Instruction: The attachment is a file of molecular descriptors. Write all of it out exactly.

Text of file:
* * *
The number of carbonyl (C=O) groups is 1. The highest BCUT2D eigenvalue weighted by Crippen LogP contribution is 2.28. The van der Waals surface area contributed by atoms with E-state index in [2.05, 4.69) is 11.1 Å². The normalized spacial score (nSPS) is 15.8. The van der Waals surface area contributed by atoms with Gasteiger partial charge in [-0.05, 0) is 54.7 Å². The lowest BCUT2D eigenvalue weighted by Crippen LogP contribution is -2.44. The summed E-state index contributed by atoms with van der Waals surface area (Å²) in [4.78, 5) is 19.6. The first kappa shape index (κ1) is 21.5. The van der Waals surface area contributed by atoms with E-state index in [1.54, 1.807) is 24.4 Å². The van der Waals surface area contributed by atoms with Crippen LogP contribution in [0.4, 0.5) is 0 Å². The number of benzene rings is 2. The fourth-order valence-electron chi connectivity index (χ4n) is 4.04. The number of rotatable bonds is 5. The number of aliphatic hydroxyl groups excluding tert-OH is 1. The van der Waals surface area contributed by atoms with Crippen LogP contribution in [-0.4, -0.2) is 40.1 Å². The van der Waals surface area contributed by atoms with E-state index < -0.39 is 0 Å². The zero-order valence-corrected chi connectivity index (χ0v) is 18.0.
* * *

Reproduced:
The number of carbonyl (C=O) groups is 1. The highest BCUT2D eigenvalue weighted by Crippen LogP contribution is 2.28. The van der Waals surface area contributed by atoms with E-state index in [2.05, 4.69) is 11.1 Å². The normalized spacial score (nSPS) is 15.8. The van der Waals surface area contributed by atoms with Gasteiger partial charge in [-0.05, 0) is 54.7 Å². The lowest BCUT2D eigenvalue weighted by Crippen LogP contribution is -2.44. The summed E-state index contributed by atoms with van der Waals surface area (Å²) in [4.78, 5) is 19.6. The first kappa shape index (κ1) is 21.5. The van der Waals surface area contributed by atoms with E-state index in [1.54, 1.807) is 24.4 Å². The van der Waals surface area contributed by atoms with Crippen LogP contribution in [0.4, 0.5) is 0 Å². The number of benzene rings is 2. The fourth-order valence-electron chi connectivity index (χ4n) is 4.04. The number of rotatable bonds is 5. The number of aliphatic hydroxyl groups excluding tert-OH is 1. The van der Waals surface area contributed by atoms with Crippen LogP contribution in [-0.4, -0.2) is 40.1 Å². The van der Waals surface area contributed by atoms with E-state index < -0.39 is 0 Å². The zero-order valence-corrected chi connectivity index (χ0v) is 18.0.